As I mentioned in the thread (http://www.dynamicdrive.com/forums/showthread.php?t=5601) where I first posted that URL, the effect can be polished using media queries, but support is lacking in major browsers (except Opera). It could even be possible for IE to show the same results as better browsers, though I'd have to know why it crashed (it hasn't previously when emulating min-width) before demonstrating that.

Mike


[1] Viewport width: 20x ÷ 45 × 100, where x is the default font size in pixels (16 on this machine).

Wedgy
11-22-2005, 08:12 PM
You obviously aren't the first person to want a layout like this, but currently there's no way to achieve it. There is a multi-column layout proposal in CSS 3, but it isn't scheduled to reach Last Call until 2007, and probably won't reach Recommendation until after 2010.oUCH.
I wonder if in this case it can be achieved in Flash or Python or something,
since it can't be really complicated or "new" code. The idea has been around for 20 years, and has been found in just about every Page Layout program sold. That should be plenty of time for all the bugs to be out, and tons of open-source code available in dozens of languages for stand-alone (non-web).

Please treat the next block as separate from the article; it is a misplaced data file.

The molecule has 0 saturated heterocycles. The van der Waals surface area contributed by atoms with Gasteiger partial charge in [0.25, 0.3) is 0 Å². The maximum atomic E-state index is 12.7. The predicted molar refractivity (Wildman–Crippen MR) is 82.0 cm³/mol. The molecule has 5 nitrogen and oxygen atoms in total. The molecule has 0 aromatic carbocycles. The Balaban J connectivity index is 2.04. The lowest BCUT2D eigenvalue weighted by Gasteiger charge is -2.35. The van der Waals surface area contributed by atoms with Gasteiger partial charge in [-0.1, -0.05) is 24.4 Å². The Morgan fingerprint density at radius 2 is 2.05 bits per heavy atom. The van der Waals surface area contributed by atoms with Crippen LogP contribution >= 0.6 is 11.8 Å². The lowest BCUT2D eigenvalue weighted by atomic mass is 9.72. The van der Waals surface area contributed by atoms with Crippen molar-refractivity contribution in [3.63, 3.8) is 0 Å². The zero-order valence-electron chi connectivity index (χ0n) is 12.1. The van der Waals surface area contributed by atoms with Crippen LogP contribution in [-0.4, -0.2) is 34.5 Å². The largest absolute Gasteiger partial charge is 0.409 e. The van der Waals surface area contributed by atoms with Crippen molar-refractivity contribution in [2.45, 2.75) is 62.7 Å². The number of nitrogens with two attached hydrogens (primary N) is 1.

It seems fantastic (in the negative sense) that no one has implemented this in Javascript or at least faked it.

mwinter
11-23-2005, 04:52 PM
I wonder if in this case it can be achieved in Flash or Python or somethingJava should certainly be able to, and I'd guess that Flash could.


It seems fantastic (in the negative sense) that no one has implemented this in Javascript or at least faked it.However, you seem to think that it's relatively trivial. As far as I can see, it's not feasible with client-side scripting.

Several things need to be calculated. Depending on whether the column widths or number of columns is predefined, the order of these calculations will need to changed. I'll take the former as an example.

It's obviously necessary to know how many columns we can fit inside an element (set column numbers would mean calculating the column width), so the first necessary bit of data is how wide is the element? Browsers that properly support the W3C DOM 2 Style module can return that information using the getComputedStyle method. Other browsers can use proprietary properties like clientWidth. If neither is available, the text will just have to be displayed normally (similarly with later calculations).